I am sleep-walking down the Banbury Road, pulled along by Pants. We’ve left Dora at home, guard-dog for Elle, who’s been tremendously sick, and who is now lying supine on the sofa, drugged with cartoons. Pants leads me over the verge, down to the ditch; beneath the oak and into Dave’s field. I let him loose from his lead, watching as he wheels away.
I shiver, duck my nose into my old silk scarf. The air is so cold it feels thin, leaving me breathless. The clouds are a viscous grey; the sun an indistinct silver coin; false treasure in a treacherous sky.
Last night had been unending, holding Elle’s hand and trying not to catch her fear. ‘It’s just a bug.’ I said it over and over. ‘You’re going to be all right’.
‘But Mummy, it hurts.’
This morning, bombed from lack of sleep, I gave Stevie and Jess half-raw porridge. Tepid, gritty. The same colour as the sky.
Now, I start a lumbering jog, flapping my arms to warm up. I pass yellow catkins, hanging in pairs, no longer than half the length of my little finger. The birds are noisy; wood-pigeons clatter from an ash ahead of me. I put my head down, run on, inelegant in my wellies.
By the time we reach the bridge into Emma’s meadow, I’m warm. I don’t linger on the bridge; I don’t want to leave Elle for too long.
When she was a baby, I would hold Elle’s hand in the night. I’d put my arm through the bars of her cot, awkwardly bending, hold those precious tiny catkin-fingers. I’d be there for hours sometimes, unable to pull away in case I broke our hearts. Her hand is barely smaller than mine now, and the nails are half-varnished, bitten, the fingers long, clever. A great big ten-year old’s hands. As the waves of sickness twisted her body last night, her hand was tight, tighter still on mine.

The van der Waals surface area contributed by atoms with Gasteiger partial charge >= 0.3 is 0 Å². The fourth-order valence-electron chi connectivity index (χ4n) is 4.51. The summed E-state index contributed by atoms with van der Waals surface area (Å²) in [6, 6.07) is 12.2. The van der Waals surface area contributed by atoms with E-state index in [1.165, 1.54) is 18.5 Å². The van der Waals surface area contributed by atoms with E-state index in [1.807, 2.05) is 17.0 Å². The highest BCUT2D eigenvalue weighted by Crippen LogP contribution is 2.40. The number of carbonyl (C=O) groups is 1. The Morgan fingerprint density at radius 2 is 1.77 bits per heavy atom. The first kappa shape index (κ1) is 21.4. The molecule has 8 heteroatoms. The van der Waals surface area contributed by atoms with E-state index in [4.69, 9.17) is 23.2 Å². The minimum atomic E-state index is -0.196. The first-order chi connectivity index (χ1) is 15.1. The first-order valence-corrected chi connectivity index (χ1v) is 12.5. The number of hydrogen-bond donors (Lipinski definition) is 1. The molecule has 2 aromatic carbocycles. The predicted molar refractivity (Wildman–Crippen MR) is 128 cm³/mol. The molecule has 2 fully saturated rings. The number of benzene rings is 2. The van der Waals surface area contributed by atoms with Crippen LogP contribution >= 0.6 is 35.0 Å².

‘Make it stop,’ she’d cried, and I’d wanted to cry with her, snatch the pain from her body and bear it, beat it, myself. Even the memory brings a sting of tears to my eyes and I stand in the field, blinking furiously. I glare at the jammy-scarlet of the blackberry wands; the unearthly chartreuse of the lichen on the hawthorn above.
I know that she’s over the worst, and that it was only a bug, but that same old nameless need that used to wake me in the darkness, is propelling me up the field, hurrying me past the cricket-bat willows; molehills go un-inspected.
I can feel the layered imprints of my daughter’s hand; the new-born, the toddler, the endlessly confidant six year old, the strong and brave almost-eleven year old. And I can hear the words she said last night.
‘Mummy, don’t let go.’
NB: After racing up the village like an idiot; red-faced and sweating, I found Elle serene on the sofa, tucking into a handful of dry cornflakes. Kids! Who’d ‘ave ’em?